Another important aspect of sports photography is to show conflict. Not easy with a sport like tennis, where there’s no tackling or blocking or fighting. So, just a hint of the opposing player helps give that sense of competition, and gives the Kennedy player a place to look in the frame.

girls state team tennis

-liz

Gert and Geneva Tower

•June 9, 2009 • Leave a Comment

ramblin' geneva tower

Photos of relatives, including 33 great grandchildren, fill the wall of Gert Steele’s Geneva Tower apartment in downtown Cedar Rapids on Thursday, May 28, 2009. Steele has lived in same unit in the building for almost 31 years and, at 97, is the oldest resident of the building. “This place saved my life,” Steele said of the support she received after her husband passed away shortly after they moved into the building.

Dave Rasdal and I spent a couple hours at Geneva Tower a few weeks ago for this week’s Ramblin’ column. The tower, whose residents are a mix of elderly, disabled, full market price and section 8 housing, was evacuated last June as floodwaters rose in downtown Cedar Rapids, and, after months of renovation, is now at nearly full occupancy again. Gert in particular was such a delight to talk to. She brought a sack of pancake flour with her when she and her husband moved to CR during the Great Depression, just so they would have something to eat — her generation’s Ramen Noodle equivalent, I suppose. As we were leaving, she made a remark that Nile Kinnick was one of the cutest quarterbacks to ever play at Iowa — can’t find the notebook for the exact quote, and wasn’t recording audio, unfortunately.

ramblin' geneva tower

Deb Dufresne, far right, laughs with other Geneva Tower residents James Marugg, far left, Julie Fishel, center, and Katie Howrey, back to camera, on Thursday, May 28, 2009, during a coffee meeting in the building’s dining area in Cedar Rapids. Residents gather three times a week for coffee, and this week was Dufresne’s birthday, so another resident brought her a birthday cake.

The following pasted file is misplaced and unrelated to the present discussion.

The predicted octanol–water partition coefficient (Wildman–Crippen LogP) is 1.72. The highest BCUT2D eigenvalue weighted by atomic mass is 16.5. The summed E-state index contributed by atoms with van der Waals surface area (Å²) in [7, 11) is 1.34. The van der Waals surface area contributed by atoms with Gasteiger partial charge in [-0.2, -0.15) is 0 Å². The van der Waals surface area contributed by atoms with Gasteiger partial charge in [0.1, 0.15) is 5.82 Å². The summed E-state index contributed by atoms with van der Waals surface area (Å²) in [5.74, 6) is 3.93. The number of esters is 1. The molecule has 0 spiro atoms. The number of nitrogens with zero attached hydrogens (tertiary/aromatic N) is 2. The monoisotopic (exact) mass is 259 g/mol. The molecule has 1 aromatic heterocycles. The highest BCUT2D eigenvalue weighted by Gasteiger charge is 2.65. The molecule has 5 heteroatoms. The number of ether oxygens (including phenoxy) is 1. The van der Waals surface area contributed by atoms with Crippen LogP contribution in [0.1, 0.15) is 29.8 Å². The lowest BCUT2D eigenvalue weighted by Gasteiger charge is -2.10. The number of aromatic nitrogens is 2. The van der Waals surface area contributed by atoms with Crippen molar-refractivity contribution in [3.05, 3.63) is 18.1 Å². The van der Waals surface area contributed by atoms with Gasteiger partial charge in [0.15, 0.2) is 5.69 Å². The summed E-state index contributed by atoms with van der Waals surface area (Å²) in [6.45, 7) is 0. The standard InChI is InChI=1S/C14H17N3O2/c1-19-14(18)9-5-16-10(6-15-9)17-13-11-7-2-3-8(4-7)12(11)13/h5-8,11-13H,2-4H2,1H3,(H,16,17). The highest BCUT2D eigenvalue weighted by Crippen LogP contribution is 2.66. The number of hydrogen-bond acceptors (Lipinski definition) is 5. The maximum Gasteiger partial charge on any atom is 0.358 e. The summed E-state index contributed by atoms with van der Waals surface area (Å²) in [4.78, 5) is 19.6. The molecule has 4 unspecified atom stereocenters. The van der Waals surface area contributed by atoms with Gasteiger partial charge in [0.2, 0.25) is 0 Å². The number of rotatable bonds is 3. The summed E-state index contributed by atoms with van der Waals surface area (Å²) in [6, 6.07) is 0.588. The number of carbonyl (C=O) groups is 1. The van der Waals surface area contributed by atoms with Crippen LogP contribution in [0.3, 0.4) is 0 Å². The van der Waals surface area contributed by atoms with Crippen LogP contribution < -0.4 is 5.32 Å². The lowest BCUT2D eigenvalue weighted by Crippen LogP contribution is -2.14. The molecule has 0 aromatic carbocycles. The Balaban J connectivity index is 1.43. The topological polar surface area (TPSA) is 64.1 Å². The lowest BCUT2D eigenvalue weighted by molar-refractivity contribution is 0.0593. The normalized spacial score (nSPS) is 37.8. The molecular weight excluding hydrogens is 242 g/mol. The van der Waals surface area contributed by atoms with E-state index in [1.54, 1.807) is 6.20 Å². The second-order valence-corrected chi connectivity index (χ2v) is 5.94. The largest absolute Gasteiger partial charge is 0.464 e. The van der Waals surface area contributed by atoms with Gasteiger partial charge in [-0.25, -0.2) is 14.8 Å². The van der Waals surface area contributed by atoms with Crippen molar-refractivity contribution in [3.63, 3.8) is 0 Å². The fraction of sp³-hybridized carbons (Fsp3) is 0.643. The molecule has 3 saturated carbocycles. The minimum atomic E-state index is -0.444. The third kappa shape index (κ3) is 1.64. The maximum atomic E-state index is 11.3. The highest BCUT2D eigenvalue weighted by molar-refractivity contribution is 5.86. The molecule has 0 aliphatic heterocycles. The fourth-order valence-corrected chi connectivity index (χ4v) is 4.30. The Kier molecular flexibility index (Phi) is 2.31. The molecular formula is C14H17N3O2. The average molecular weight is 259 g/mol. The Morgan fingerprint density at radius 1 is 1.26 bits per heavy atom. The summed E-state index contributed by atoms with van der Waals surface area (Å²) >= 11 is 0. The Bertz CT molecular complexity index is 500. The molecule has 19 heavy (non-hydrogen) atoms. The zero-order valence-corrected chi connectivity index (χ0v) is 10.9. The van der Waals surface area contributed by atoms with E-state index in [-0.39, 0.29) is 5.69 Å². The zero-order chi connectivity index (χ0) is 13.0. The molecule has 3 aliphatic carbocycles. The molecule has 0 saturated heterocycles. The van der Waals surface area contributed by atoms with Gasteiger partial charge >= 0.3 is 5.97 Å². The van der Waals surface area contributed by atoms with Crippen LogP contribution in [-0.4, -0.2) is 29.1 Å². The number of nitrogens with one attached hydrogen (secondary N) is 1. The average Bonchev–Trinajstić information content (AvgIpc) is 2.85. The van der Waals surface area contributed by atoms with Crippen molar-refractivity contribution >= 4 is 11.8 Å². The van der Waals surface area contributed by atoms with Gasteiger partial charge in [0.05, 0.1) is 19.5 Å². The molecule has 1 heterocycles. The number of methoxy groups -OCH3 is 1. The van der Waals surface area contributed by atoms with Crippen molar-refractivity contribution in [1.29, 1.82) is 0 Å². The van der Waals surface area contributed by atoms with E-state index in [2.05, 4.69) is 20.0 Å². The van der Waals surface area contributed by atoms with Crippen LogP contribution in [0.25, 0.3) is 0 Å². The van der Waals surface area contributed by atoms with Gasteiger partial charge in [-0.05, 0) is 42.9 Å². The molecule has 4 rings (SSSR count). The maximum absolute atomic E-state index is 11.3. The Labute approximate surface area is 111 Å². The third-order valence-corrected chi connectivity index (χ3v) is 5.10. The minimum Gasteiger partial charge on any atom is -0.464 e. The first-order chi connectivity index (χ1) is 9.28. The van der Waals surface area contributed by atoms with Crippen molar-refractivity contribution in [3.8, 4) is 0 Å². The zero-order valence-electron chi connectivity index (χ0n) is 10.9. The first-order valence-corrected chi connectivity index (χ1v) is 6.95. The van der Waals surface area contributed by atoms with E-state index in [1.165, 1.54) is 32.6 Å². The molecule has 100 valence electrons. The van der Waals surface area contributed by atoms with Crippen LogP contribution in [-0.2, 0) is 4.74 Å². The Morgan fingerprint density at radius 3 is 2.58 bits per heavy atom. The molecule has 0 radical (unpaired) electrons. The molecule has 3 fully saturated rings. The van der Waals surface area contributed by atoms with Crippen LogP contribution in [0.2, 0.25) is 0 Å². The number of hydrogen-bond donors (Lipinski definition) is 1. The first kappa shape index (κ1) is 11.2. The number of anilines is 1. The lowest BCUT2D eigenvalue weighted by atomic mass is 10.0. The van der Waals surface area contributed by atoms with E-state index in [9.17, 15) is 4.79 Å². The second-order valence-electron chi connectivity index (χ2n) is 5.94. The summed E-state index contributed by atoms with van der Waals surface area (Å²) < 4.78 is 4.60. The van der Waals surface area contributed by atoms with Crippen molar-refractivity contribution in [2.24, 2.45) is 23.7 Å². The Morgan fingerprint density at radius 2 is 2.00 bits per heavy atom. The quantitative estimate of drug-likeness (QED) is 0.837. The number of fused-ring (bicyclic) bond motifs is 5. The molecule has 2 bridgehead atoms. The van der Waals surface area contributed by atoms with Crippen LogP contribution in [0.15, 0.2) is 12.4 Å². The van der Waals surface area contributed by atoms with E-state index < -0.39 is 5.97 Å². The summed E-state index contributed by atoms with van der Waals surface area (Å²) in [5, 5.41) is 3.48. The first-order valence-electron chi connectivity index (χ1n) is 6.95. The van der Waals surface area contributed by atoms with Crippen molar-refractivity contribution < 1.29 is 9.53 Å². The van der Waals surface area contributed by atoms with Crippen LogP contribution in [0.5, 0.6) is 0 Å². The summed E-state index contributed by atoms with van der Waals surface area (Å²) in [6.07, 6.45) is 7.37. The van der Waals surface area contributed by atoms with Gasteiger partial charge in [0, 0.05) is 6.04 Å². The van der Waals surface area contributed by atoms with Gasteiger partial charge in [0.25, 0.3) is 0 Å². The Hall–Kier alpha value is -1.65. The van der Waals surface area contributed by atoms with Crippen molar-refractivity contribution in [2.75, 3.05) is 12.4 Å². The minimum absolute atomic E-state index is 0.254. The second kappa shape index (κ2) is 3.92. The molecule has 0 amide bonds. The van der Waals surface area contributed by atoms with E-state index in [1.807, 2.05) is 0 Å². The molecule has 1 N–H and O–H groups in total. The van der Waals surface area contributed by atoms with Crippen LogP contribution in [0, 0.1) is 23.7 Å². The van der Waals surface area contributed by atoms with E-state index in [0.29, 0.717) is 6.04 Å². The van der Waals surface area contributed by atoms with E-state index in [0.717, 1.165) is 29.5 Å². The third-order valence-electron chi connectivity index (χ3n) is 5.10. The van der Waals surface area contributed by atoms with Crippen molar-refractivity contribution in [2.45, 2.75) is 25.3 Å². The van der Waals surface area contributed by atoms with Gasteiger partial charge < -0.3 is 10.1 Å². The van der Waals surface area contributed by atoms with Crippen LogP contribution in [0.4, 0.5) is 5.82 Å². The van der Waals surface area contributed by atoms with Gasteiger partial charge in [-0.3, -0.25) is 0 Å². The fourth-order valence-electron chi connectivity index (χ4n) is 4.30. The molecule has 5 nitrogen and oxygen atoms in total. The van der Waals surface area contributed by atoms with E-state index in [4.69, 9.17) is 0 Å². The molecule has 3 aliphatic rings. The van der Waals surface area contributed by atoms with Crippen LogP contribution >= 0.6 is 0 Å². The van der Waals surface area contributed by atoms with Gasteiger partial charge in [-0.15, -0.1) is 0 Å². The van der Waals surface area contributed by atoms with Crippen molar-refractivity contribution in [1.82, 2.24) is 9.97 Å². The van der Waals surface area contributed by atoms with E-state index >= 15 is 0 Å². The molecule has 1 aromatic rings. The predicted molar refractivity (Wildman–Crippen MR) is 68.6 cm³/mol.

-liz

Signs of the Flood

•June 8, 2009 • 2 Comments

FLOOD RELATIONSHIPS SEGER HOME

 

I shot this photo of Linda Seger hugging Nick Duffy, one of her many grandchildren, after a birthday celebration in Seger’s rebuilt Time Check neighborhood home for a flood anniversary special section published by The Gazette. Meredith, one of our reporters, actually gave me a heads-up on a handwritten sign in Seger’s home marking the water level. As the one-year anniversary of the 2008 flood draws near, it got me thinking about how people chose to “commemorate” the height of the flood water in their homes and businesses. I like shooting detail photos. I think they add to telling a visual story. They also bring visual variety to an edit.

 

FLOOD ANNIVERSARY INDUSTRY

 

They could be a small, professionally printed sign affixed to the wall of a business.

 

FLOOD RELATIONSHIPS

 

Or they could be handwritten on a 8.5″ x 11″ sheet of paper taped where a wall meets the ceiling of a home.

 

MISSION FIT

 

Others, like different colored window blind slats, are incorporated into the design of a rebuilt building.

 

So, let’s see your high-water marks. Send them to jim.slosiarek@gazcomm.com. I’m hoping to get a photo gallery at gazetteonline.com to display them. It would be great to get a little back story on how it came about too.

Thank you for looking

 

jim

10th installment of MyStyle

•June 6, 2009 • 5 Comments

The tenth installment of MyStyle ran in this week’s Hoopla. Lovar Davis Kidd, founder of MOvMNT Dance Company, put his talent to use in the shoot. Visit hooplanow.com to read his interview and watch the video of L.D. discussing his style. -Cliff

Lovar Davis Kidd

Lovar Davis Kidd

Lovar Davis Kidd

Lovar Davis Kidd